juanjovargas

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The best performance/price ratio is for Crucial, not for Samsung :D
 

Onus

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If you're looking for a drive to put in a laptop, Samsung with it's .34W idle can make a visible battery life difference. I replaced an AData SSD I had put in my X140E with a Samsung 840 EVO and gained between 30 and 60 minutes (closer to the full hour if I'm just doing a little surfing and streaming).
 

brucek2

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Shoppers valuing performance over cost might want to check out the SanDisk Extreme Pro, which is probably too new to have made this month's guide edition but it is in stock at Amazon as I write this.
 

TripleXbeatz

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This article does a nice job covering speed, and price.. but not so much actual user experience, failure rate, and longevity. Take a look at reviews on newegg between Samsung, Crucial and Sandisk, and you will clearly see who the real winner is.

All of these manufacturers make a nice SSD. But Samsung takes the prize for best overall user experience when it comes to the drives just working, not having a ridiculously high DOA rate(like OCZ has been known for in the past) and sheer ingenuity with their controllers and software. They may cost a tad more, but its worth it alone just for the peace of mind. If you are pinching pennies, the Evo series is TOUGH to beat.
 

mapesdhs

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logainofhades writes:
> The Crucial MX100, 256gb is an attractive option at $110, imo.

The only argument against it might be that the XM100 is new, ie. immature firmware. Many people prefer
to wait so that any bugs can be discovered and ironed out with updates before commiting to a new model.
OCZ damaged its rep years ago by releasing certain models too early in this process, so now there are
some who will eagerly comment on forums that they'll never use OCZ again, irony being that such models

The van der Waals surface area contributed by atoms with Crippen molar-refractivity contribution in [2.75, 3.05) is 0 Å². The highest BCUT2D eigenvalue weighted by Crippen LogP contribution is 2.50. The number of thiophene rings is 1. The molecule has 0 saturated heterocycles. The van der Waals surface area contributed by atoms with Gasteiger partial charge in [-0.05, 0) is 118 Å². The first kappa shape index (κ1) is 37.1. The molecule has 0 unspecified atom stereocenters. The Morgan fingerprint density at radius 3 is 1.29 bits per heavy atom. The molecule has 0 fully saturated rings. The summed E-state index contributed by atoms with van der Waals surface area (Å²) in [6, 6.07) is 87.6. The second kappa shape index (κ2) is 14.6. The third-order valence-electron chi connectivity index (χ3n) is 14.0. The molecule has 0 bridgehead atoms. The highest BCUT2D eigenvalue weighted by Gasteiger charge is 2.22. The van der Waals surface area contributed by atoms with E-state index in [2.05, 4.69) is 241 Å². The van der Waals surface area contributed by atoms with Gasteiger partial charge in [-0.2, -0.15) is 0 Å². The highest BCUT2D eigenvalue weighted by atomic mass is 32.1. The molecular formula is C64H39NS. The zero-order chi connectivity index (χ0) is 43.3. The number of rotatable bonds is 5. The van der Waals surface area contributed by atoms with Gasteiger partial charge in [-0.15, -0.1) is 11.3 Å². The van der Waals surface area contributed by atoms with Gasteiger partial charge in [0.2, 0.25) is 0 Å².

are today very reliable because all the updates have been sorted out. One can only hope that Crucial has
put in a decent amount of time to ensure there are no unexpected nasties with the MX100's firmware.
Mind you, I've been winning used 840s and other equivalent models for less than the cost of an MX100,
so I'm not bothered, eg. in May I won an 840 Pro 256GB for 80 UKP, more recently a Vector 512GB for 167.


TripleXbeatz writes:
> ... But Samsung takes the prize for best overall user experience when it comes to the drives just
> working, not having a ridiculously high DOA rate(like OCZ has been known for in the past) and
> sheer ingenuity with their controllers and software.

The only thing which annoys me about Samsung Magician is not being able to do a secure erase
from within the program. Having to boot from a CDR or USB stick, etc., is irritating (and I found on
some systems the display didn't initialise correctly, so I had to use Parted Magic instead). In that
regard I prefer OCZ's Toolbox.

Ian.

 

cryan

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I'd love to see a "If you can wait" section added to this and the other Tom's Guides, which would reflect your (quite well informed, I bet!) estimates of what was coming, when it was coming, and how significant or not it was. For example in this category I'm wondering about PCIe and/or NVMe approaches like the Samsung XP941 and Intel P3500 or eventual more mainstream variants thereof.